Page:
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書籍 I was confirmed in this opinion, that he who would not be frustrate of his hope to... の書籍検索結果
" I was confirmed in this opinion, that he who would not be frustrate of his hope to write well hereafter in laudable things, ought himself to be a true poem... "
LITERATURE AND ART - 37 ページ
S. MARGARET FULLER 著 - 1852
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Humanism

Tony Davies, Grahame Davies - 1997 - 152 ページ
...spirit' (Milton 1990: 578), he only reciprocates what he had written a couple of years before, that 'he who would not be frustrate of his hope to write well hereafter in laudable things, ought himselfe to bee a true Poem, that is a composition, and patterne of the best and honourablest things'.7...

Dictionary of Quotations

Connie Robertson - 1998 - 669 ページ
...try to prevent it and to damn the consequences. MILTON John 1608-1674 7454 An Apology for Smectymnuus n of authority. 4927 The great end of life is not...actlon. 4928 If some great power would agree to make 7455 An Apology for Smectymnuus His words ... like so many nimble and airy servitors trip about him...

The Oxford Dictionary of Quotations

Oxford University Press, TME. - 1999 - 1136 ページ
...hath her victories No less renowned than war. 'To the Ix>rd (¡eneral Cromwell' (written 1652! 5 I le who would not be frustrate of his hope to write well...laudable things, ought himself to be a true poem. Ли Apology far Smectwnnuus (1642) introduction 6 For this is not the liberty which we can hope, that...

Menacing Virgins: Representing Virginity in the Middle Ages and Renaissance

Nancy Weitz - 1999 - 246 ページ
...studied the virtuously inspiring Petrarch and Dante, he reports: I was confirm'd in this opinion, that he who would not be frustrate of his hope to write well hereafter in laudable things, ought him selfe to bee a true Poem, that is, a composition, and patterne of the best and honourablest things...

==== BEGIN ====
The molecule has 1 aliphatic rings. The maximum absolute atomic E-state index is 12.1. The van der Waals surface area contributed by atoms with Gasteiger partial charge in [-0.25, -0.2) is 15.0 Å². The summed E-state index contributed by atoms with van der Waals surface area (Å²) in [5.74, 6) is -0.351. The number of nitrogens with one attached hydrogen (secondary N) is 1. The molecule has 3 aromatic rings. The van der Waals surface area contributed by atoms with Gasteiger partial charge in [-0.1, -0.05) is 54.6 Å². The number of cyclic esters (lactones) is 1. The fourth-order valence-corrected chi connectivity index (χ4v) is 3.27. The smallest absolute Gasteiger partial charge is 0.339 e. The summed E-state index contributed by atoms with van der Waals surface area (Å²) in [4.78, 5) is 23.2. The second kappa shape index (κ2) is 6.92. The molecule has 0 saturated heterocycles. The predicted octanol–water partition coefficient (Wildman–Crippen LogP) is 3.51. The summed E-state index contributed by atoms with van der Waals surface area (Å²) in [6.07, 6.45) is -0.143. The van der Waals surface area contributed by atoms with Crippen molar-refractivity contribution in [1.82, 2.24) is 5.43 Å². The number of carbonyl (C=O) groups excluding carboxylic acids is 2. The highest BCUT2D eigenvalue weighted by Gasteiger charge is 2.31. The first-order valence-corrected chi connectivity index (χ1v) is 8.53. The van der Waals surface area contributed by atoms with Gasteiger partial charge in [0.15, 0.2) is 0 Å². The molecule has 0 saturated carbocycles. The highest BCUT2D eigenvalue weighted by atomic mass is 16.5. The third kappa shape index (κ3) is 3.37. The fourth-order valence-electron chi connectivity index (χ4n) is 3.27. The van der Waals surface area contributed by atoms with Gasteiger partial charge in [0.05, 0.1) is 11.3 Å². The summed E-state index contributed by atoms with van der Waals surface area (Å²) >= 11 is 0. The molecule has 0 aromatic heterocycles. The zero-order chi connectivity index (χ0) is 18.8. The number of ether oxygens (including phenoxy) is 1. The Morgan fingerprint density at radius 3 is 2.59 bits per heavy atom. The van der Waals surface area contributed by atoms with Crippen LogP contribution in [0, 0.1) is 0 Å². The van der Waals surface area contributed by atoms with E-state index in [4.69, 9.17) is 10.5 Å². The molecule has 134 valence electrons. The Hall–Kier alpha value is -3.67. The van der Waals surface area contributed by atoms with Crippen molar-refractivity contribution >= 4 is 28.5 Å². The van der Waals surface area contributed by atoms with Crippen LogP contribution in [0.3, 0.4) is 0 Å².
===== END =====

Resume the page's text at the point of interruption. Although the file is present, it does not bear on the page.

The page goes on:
Milton, Authorship, and the Book Trade

Stephen B. Dobranski - 1999 - 245 ページ
...inconsistent for changing his mind about pre-publication licensing. When in 1642 Milton claimed that "he who would not be frustrate of his hope to write well hereafter in laudable things, ought him selfe to bee a true Poem, that is, a composition, and patterne of the best and honourablest things"...

Margaret Fuller, Critic: Writings from the New-York Tribune, 1844-1846

Margaret Fuller - 2000 - 491 ページ
...that the slightest touch of his speat exposed deceit. Sweetymmius.' [ Smectymmius.' "He who would nor be frustrate of his hope to write well hereafter in...himself to be a true poem; that is, a composition and partern of the best and honorablest things; not presuming to sing high praises of heroic men, or famous...

Fault Lines and Controversies in the Study of Seventeenth-century English ...

Claude J. Summers, Ted-Larry Pebworth - 2002 - 236 ページ
...of chastity in his personal life indicates its centrality to his political efforts and convictions: "He who would not be frustrate of his hope to write...pattern of the best and honorablest things — not pretending to sing high praises of heroic men or famous cities, unless he have in himself the experience...

The Major Works

John Milton - 2003 - 966 ページ
...thoughts, without transgression. And long it was not after, when f was confirmed in this opinion, that he who would not be frustrate of his hope to write...hereafter in laudable things, ought himself to be a true poem,0 that is, a composition and pattern of the best and honourablest things, not presuming to sing...

Paradise Lost, 1668-1968: Three Centuries of Commentary

Prof Earl Miner, Earl Roy Miner, William Moeck, Steven Edward Jablonski - 2004 - 510 ページ
...feel grief yourself." In Smectymnuus [CPW 1 .890], Milton observes with great depth of judgment that "he who would not be frustrate of his hope to write well hereafter in laudable things, ought him selfe to bee a true Poem, that is, a composition and patterne of the best and honourablest things...

Paradise Lost: A Student's Companion to the Poem

Francis C. Blessington - 2004 - 164 ページ
...the poet must always be critical in his reading, extracting what is best from other writers, he adds: "he who would not be frustrate of his hope to write well hereafter in laudable things, ought himselfe to bee a true Poem, that is, a composition, and patterne of the best and honourablest things;...




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